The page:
Golf Course Management

SEP 2013

Golf Course Management magazine is dedicated to advancing the golf course superintendent profession and helping GCSAA members achieve career success.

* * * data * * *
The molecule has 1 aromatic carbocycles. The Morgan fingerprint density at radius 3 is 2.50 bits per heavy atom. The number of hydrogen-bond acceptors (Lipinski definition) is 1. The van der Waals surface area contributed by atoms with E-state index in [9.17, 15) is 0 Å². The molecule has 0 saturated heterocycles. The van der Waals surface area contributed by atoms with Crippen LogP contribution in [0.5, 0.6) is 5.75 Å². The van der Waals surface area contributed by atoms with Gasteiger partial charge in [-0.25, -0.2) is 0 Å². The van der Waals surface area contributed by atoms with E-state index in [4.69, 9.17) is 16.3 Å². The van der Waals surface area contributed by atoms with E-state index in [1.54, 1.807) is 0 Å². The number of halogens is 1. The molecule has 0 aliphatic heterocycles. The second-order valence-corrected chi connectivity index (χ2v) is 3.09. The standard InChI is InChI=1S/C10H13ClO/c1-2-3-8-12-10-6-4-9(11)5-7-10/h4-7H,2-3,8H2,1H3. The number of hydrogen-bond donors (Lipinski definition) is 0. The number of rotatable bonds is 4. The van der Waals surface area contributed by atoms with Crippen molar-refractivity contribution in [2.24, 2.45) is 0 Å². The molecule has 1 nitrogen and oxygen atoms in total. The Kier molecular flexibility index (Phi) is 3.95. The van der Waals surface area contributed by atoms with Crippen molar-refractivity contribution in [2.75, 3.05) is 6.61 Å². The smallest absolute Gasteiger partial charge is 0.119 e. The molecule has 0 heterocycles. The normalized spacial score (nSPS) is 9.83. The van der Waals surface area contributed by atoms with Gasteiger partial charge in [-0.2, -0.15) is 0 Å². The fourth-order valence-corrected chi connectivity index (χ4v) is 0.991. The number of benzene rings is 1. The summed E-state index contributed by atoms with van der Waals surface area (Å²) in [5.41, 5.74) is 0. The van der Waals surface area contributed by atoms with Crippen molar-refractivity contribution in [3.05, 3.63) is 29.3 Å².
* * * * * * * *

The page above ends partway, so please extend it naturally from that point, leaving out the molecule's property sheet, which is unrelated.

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THE INSIDER: shop Scott R. Nesbitt Right: Plastic retainers are easy to fnd when a sample is mounted to the front of a plastic drawer with extra-thick contact adhesive. Left: Fastener removal is easy with end-nipper pliers, the duller the better. Photos by Scott Nesbitt Ordering, storing plastic retainers The search began with NEWS & notes DripTips is a new educational website and electronic newsletter from The Toro Co. The website, driptips.toro. com, seeks to educate new and existing drip irrigation users by sharing best practices, how-to guides, tips, trends, videos, webinars, design tools and case studies. In addition, visitors will find the latest irrigation and agricultural news. DripTips updates and replaces Toro's previous educational website, improving site navigation and networking capabilities. Toro says the site was specifically designed to encourage interaction. "The site's blog allows visitors to post comments or ask questions," says Sky Anderson, marketing communications manager for Toro Micro-Irrigation. Users can also seek advice or ask Toro's drip irrigation experts questions directly through the "Ask an Expert" function and can subscribe to the DripTips eNewsletter. The newsletter, which will be sent to subscribers every other month, will provide top news stories and special features and list upcoming events. 34 GCM September 2013 the purchase of a good used self-propelled Baker chipper/shredder/ vacuum (just $100!) that needed a drive belt and about a dozen plastic fasteners we have come to know as "push retainers." The Baker had one plastic fastener and a bunch on push retainers and grommets that come in a of ¼-inch bolts, washers and locknuts holding the fat box with dividers. Our shop relies on wallshields. Getting at the nuts required draining the mounted cabinets with plastic drawers, so we oil, tipping the machine on its side, and recruiting borrowed an idea. (Thanks, Mr. Reeder!) one bold fool to hunt blind in dark spidery spaces We use "Shoe Goo" to stick a sample of the with an open-end 7⁄16 wrench while the lucky guy part on the face of the plastic drawer. The ulgot to turn the bolt heads. The Baker also needed tra-thick contact adhesive sets up in 15 minutes. some of those square nylon nuts that expand when When fully dry in two to three days, the Shoe a screw is installed. We've come to know these as Goo feels like it will stick forever. The system makes it quick and easy to grab the retainer or "nylon grommet clips." The terms "push retainers" and "nylon grom- other specialty fastener needed. While the plasmet clips" were how we fnally found the fasten- tic fasteners are corrosion resistant, they get ers when we searched eBay. Although plastic (or brittle with age. When in doubt, we replace old nylon) fasteners appear in many vehicles and ones during service, now that we have a supply other products, the fasteners are not commonly available. Many sizes of push retainers are available with available at reasonable prices. Having grown frustrated buying them in small pricey packages a Phillips screw head that allows you to back out at auto parts stores, we looked for larger quan- the central spike — convenient but rather delitities at big-box stores or old-timey hardware cate. The threads make it harder to pull the spike stores. Industrial supply stores and auto dealers when you ruin the screw slots. I prefer the ones either had to order them, or wanted made-of- with plain heads. They're easily removed with a platinum prices. pair of 6-inch end-nipper pliers with dull jaws Cost on eBay was 10 to 20 cents each in packs that won't cut plastic. I've also taken an old fatof 10 to 25, with free freight. Since most turf and blade screwdriver and heated and bent the end to highway vehicles have gone metric, these fasten- make a mini-crowbar. ers are listed by the metric size of the hole they ft. GCM Approximate size equivalents are: The common 10-mm head bolt has a 6-mm shaft; a ¼-inch hole is 6.5 or 7 mm; 5 ⁄16 inch is 8 mm; ⅜ inch Scott R. Nesbitt ( is a free-lance writer and former GCSAA staff member. He lives in Cleveland, is 10 mm; 7⁄16 inch is 11 mm, ½ inch is 13 mm. If you add the word "assortment" to your Ga. eBay search, you'll fnd some reasonable prices

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